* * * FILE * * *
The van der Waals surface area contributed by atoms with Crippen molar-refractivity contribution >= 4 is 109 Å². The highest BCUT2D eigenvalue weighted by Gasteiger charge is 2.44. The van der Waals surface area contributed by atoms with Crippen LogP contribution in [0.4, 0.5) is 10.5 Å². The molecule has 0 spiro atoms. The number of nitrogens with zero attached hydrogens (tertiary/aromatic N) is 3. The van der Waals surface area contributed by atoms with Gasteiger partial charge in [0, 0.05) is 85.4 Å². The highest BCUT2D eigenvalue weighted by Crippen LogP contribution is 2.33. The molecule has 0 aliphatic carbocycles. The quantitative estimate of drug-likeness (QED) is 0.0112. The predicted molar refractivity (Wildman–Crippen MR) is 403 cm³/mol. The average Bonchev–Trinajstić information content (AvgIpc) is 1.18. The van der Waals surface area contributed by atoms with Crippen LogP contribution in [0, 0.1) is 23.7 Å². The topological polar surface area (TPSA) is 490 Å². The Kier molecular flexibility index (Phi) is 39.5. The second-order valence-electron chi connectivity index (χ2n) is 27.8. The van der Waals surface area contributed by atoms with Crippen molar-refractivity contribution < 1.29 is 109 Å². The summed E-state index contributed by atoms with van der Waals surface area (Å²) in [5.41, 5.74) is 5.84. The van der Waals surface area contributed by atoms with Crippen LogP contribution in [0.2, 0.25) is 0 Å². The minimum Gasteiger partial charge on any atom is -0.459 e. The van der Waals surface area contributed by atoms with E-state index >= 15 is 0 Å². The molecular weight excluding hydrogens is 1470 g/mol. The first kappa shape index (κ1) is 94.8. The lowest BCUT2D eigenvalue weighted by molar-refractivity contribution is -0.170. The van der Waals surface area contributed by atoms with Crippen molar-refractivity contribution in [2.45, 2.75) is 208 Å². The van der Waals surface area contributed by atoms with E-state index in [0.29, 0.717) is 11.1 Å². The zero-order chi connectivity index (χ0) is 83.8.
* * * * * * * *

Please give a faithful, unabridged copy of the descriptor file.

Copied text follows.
The van der Waals surface area contributed by atoms with Crippen molar-refractivity contribution >= 4 is 109 Å². The highest BCUT2D eigenvalue weighted by Gasteiger charge is 2.44. The van der Waals surface area contributed by atoms with Crippen LogP contribution in [0.4, 0.5) is 10.5 Å². The molecule has 0 spiro atoms. The number of nitrogens with zero attached hydrogens (tertiary/aromatic N) is 3. The van der Waals surface area contributed by atoms with Gasteiger partial charge in [0, 0.05) is 85.4 Å². The highest BCUT2D eigenvalue weighted by Crippen LogP contribution is 2.33. The molecule has 0 aliphatic carbocycles. The quantitative estimate of drug-likeness (QED) is 0.0112. The predicted molar refractivity (Wildman–Crippen MR) is 403 cm³/mol. The average Bonchev–Trinajstić information content (AvgIpc) is 1.18. The van der Waals surface area contributed by atoms with Crippen LogP contribution in [0, 0.1) is 23.7 Å². The topological polar surface area (TPSA) is 490 Å². The Kier molecular flexibility index (Phi) is 39.5. The second-order valence-electron chi connectivity index (χ2n) is 27.8. The van der Waals surface area contributed by atoms with Crippen molar-refractivity contribution < 1.29 is 109 Å². The summed E-state index contributed by atoms with van der Waals surface area (Å²) in [5.41, 5.74) is 5.84. The van der Waals surface area contributed by atoms with Crippen LogP contribution in [0.2, 0.25) is 0 Å². The minimum Gasteiger partial charge on any atom is -0.459 e. The van der Waals surface area contributed by atoms with E-state index >= 15 is 0 Å². The molecular weight excluding hydrogens is 1470 g/mol. The first kappa shape index (κ1) is 94.8. The lowest BCUT2D eigenvalue weighted by molar-refractivity contribution is -0.170. The van der Waals surface area contributed by atoms with Crippen molar-refractivity contribution in [2.45, 2.75) is 208 Å². The van der Waals surface area contributed by atoms with E-state index in [0.29, 0.717) is 11.1 Å². The zero-order chi connectivity index (χ0) is 83.8.